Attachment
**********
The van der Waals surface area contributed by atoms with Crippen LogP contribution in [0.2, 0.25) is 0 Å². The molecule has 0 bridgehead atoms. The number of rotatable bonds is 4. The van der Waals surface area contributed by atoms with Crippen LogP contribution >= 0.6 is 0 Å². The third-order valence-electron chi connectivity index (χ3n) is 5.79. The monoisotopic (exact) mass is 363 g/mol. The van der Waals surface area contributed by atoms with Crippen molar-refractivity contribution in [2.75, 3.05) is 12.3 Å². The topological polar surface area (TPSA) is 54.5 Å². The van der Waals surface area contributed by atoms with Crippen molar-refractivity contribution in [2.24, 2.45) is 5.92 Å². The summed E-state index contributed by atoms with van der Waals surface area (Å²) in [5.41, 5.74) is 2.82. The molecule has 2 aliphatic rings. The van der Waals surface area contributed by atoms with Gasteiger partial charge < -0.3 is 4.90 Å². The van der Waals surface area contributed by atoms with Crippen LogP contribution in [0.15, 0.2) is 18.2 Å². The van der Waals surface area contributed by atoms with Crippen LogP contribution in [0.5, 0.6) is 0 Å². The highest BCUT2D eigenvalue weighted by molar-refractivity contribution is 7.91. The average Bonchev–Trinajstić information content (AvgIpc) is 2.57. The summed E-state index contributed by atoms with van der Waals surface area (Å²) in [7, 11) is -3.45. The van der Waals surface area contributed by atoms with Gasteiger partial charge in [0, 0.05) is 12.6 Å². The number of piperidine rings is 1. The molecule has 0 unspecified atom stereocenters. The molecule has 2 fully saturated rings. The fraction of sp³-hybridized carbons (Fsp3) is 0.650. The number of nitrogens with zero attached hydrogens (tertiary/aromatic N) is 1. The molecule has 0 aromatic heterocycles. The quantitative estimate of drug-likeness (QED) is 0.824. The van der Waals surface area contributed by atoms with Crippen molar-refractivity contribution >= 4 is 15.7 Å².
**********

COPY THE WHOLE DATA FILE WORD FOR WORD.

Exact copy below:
The van der Waals surface area contributed by atoms with Crippen LogP contribution in [0.2, 0.25) is 0 Å². The molecule has 0 bridgehead atoms. The number of rotatable bonds is 4. The van der Waals surface area contributed by atoms with Crippen LogP contribution >= 0.6 is 0 Å². The third-order valence-electron chi connectivity index (χ3n) is 5.79. The monoisotopic (exact) mass is 363 g/mol. The van der Waals surface area contributed by atoms with Crippen molar-refractivity contribution in [2.75, 3.05) is 12.3 Å². The topological polar surface area (TPSA) is 54.5 Å². The van der Waals surface area contributed by atoms with Crippen molar-refractivity contribution in [2.24, 2.45) is 5.92 Å². The summed E-state index contributed by atoms with van der Waals surface area (Å²) in [5.41, 5.74) is 2.82. The molecule has 2 aliphatic rings. The van der Waals surface area contributed by atoms with Gasteiger partial charge < -0.3 is 4.90 Å². The van der Waals surface area contributed by atoms with Crippen LogP contribution in [0.15, 0.2) is 18.2 Å². The van der Waals surface area contributed by atoms with Crippen LogP contribution in [0.5, 0.6) is 0 Å². The highest BCUT2D eigenvalue weighted by molar-refractivity contribution is 7.91. The average Bonchev–Trinajstić information content (AvgIpc) is 2.57. The summed E-state index contributed by atoms with van der Waals surface area (Å²) in [7, 11) is -3.45. The van der Waals surface area contributed by atoms with Gasteiger partial charge in [0, 0.05) is 12.6 Å². The number of piperidine rings is 1. The molecule has 0 unspecified atom stereocenters. The molecule has 2 fully saturated rings. The fraction of sp³-hybridized carbons (Fsp3) is 0.650. The number of nitrogens with zero attached hydrogens (tertiary/aromatic N) is 1. The molecule has 0 aromatic heterocycles. The quantitative estimate of drug-likeness (QED) is 0.824. The van der Waals surface area contributed by atoms with Crippen molar-refractivity contribution >= 4 is 15.7 Å².